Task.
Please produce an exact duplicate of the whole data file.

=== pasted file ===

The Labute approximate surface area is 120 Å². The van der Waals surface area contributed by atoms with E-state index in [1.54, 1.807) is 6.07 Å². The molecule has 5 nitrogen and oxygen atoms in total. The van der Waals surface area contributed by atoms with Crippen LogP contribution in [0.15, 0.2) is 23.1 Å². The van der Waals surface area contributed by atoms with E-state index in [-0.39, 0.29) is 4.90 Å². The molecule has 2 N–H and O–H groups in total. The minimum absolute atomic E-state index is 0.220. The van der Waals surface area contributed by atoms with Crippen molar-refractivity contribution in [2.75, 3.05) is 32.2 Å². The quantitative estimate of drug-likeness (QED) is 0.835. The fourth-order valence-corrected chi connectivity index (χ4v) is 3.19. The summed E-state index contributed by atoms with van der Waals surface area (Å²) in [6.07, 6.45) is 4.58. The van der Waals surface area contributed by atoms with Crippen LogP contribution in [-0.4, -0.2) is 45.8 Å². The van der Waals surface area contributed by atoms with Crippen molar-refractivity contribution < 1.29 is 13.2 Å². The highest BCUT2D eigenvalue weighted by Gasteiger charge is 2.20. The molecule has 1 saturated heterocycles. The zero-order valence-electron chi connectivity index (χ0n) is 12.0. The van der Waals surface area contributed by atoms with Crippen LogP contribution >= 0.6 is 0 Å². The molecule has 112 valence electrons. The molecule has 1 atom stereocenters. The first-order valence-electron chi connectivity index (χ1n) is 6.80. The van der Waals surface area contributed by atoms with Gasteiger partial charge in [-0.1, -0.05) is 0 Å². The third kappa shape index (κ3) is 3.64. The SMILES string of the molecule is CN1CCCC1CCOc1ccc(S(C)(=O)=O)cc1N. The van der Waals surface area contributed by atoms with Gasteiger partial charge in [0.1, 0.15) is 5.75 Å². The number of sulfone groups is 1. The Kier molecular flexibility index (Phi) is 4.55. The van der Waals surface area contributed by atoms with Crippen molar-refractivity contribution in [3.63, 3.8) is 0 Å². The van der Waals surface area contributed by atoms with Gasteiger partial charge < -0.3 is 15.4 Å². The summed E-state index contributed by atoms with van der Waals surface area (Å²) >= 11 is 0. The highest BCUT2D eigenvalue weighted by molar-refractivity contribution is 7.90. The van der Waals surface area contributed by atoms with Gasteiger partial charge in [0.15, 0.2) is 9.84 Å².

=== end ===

The Labute approximate surface area is 120 Å². The van der Waals surface area contributed by atoms with E-state index in [1.54, 1.807) is 6.07 Å². The molecule has 5 nitrogen and oxygen atoms in total. The van der Waals surface area contributed by atoms with Crippen LogP contribution in [0.15, 0.2) is 23.1 Å². The van der Waals surface area contributed by atoms with E-state index in [-0.39, 0.29) is 4.90 Å². The molecule has 2 N–H and O–H groups in total. The minimum absolute atomic E-state index is 0.220. The van der Waals surface area contributed by atoms with Crippen molar-refractivity contribution in [2.75, 3.05) is 32.2 Å². The quantitative estimate of drug-likeness (QED) is 0.835. The fourth-order valence-corrected chi connectivity index (χ4v) is 3.19. The summed E-state index contributed by atoms with van der Waals surface area (Å²) in [6.07, 6.45) is 4.58. The van der Waals surface area contributed by atoms with Crippen LogP contribution in [-0.4, -0.2) is 45.8 Å². The van der Waals surface area contributed by atoms with Crippen molar-refractivity contribution < 1.29 is 13.2 Å². The highest BCUT2D eigenvalue weighted by Gasteiger charge is 2.20. The molecule has 1 saturated heterocycles. The zero-order valence-electron chi connectivity index (χ0n) is 12.0. The van der Waals surface area contributed by atoms with Crippen LogP contribution >= 0.6 is 0 Å². The molecule has 112 valence electrons. The molecule has 1 atom stereocenters. The first-order valence-electron chi connectivity index (χ1n) is 6.80. The van der Waals surface area contributed by atoms with Gasteiger partial charge in [-0.1, -0.05) is 0 Å². The third kappa shape index (κ3) is 3.64. The SMILES string of the molecule is CN1CCCC1CCOc1ccc(S(C)(=O)=O)cc1N. The van der Waals surface area contributed by atoms with Gasteiger partial charge in [0.1, 0.15) is 5.75 Å². The number of sulfone groups is 1. The Kier molecular flexibility index (Phi) is 4.55. The van der Waals surface area contributed by atoms with Crippen molar-refractivity contribution in [3.63, 3.8) is 0 Å². The van der Waals surface area contributed by atoms with Gasteiger partial charge < -0.3 is 15.4 Å². The summed E-state index contributed by atoms with van der Waals surface area (Å²) >= 11 is 0. The highest BCUT2D eigenvalue weighted by molar-refractivity contribution is 7.90. The van der Waals surface area contributed by atoms with Gasteiger partial charge in [0.15, 0.2) is 9.84 Å².